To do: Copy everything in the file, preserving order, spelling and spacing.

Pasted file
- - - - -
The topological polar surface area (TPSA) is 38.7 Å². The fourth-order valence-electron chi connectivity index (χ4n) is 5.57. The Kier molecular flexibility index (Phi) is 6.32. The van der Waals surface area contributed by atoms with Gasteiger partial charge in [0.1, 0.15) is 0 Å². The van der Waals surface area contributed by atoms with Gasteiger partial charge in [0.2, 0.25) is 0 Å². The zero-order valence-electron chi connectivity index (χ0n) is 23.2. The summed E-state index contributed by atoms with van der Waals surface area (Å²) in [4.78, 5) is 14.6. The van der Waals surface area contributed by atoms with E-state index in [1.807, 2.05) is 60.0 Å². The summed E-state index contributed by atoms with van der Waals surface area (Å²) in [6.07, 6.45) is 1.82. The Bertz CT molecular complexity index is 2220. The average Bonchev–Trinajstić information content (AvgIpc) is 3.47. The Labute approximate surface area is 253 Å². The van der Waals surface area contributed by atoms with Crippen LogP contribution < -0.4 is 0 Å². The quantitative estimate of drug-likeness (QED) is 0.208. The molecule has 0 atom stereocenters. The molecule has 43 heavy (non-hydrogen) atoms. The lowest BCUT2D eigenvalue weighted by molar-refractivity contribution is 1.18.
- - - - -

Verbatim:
The topological polar surface area (TPSA) is 38.7 Å². The fourth-order valence-electron chi connectivity index (χ4n) is 5.57. The Kier molecular flexibility index (Phi) is 6.32. The van der Waals surface area contributed by atoms with Gasteiger partial charge in [0.1, 0.15) is 0 Å². The van der Waals surface area contributed by atoms with Gasteiger partial charge in [0.2, 0.25) is 0 Å². The zero-order valence-electron chi connectivity index (χ0n) is 23.2. The summed E-state index contributed by atoms with van der Waals surface area (Å²) in [4.78, 5) is 14.6. The van der Waals surface area contributed by atoms with E-state index in [1.807, 2.05) is 60.0 Å². The summed E-state index contributed by atoms with van der Waals surface area (Å²) in [6.07, 6.45) is 1.82. The Bertz CT molecular complexity index is 2220. The average Bonchev–Trinajstić information content (AvgIpc) is 3.47. The Labute approximate surface area is 253 Å². The van der Waals surface area contributed by atoms with Crippen LogP contribution < -0.4 is 0 Å². The quantitative estimate of drug-likeness (QED) is 0.208. The molecule has 0 atom stereocenters. The molecule has 43 heavy (non-hydrogen) atoms. The lowest BCUT2D eigenvalue weighted by molar-refractivity contribution is 1.18.